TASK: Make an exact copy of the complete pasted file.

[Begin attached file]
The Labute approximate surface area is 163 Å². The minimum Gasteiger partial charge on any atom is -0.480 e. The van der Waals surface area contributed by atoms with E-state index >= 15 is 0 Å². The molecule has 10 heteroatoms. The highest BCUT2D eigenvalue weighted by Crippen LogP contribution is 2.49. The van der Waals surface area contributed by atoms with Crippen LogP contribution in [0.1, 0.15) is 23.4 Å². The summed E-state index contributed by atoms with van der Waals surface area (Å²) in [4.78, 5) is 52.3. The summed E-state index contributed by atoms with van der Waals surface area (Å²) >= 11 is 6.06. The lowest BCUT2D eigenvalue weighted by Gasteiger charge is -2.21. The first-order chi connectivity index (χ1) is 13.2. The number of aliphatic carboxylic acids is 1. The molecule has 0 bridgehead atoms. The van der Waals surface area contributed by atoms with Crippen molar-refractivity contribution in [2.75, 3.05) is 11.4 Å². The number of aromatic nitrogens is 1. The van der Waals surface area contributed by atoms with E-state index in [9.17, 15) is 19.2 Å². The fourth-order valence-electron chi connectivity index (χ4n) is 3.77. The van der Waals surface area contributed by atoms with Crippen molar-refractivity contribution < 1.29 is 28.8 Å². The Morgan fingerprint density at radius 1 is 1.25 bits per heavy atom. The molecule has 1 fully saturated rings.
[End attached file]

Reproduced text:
The Labute approximate surface area is 163 Å². The minimum Gasteiger partial charge on any atom is -0.480 e. The van der Waals surface area contributed by atoms with E-state index >= 15 is 0 Å². The molecule has 10 heteroatoms. The highest BCUT2D eigenvalue weighted by Crippen LogP contribution is 2.49. The van der Waals surface area contributed by atoms with Crippen LogP contribution in [0.1, 0.15) is 23.4 Å². The summed E-state index contributed by atoms with van der Waals surface area (Å²) in [4.78, 5) is 52.3. The summed E-state index contributed by atoms with van der Waals surface area (Å²) >= 11 is 6.06. The lowest BCUT2D eigenvalue weighted by Gasteiger charge is -2.21. The first-order chi connectivity index (χ1) is 13.2. The number of aliphatic carboxylic acids is 1. The molecule has 0 bridgehead atoms. The van der Waals surface area contributed by atoms with Crippen molar-refractivity contribution in [2.75, 3.05) is 11.4 Å². The number of aromatic nitrogens is 1. The van der Waals surface area contributed by atoms with E-state index in [9.17, 15) is 19.2 Å². The fourth-order valence-electron chi connectivity index (χ4n) is 3.77. The van der Waals surface area contributed by atoms with Crippen molar-refractivity contribution < 1.29 is 28.8 Å². The Morgan fingerprint density at radius 1 is 1.25 bits per heavy atom. The molecule has 1 fully saturated rings.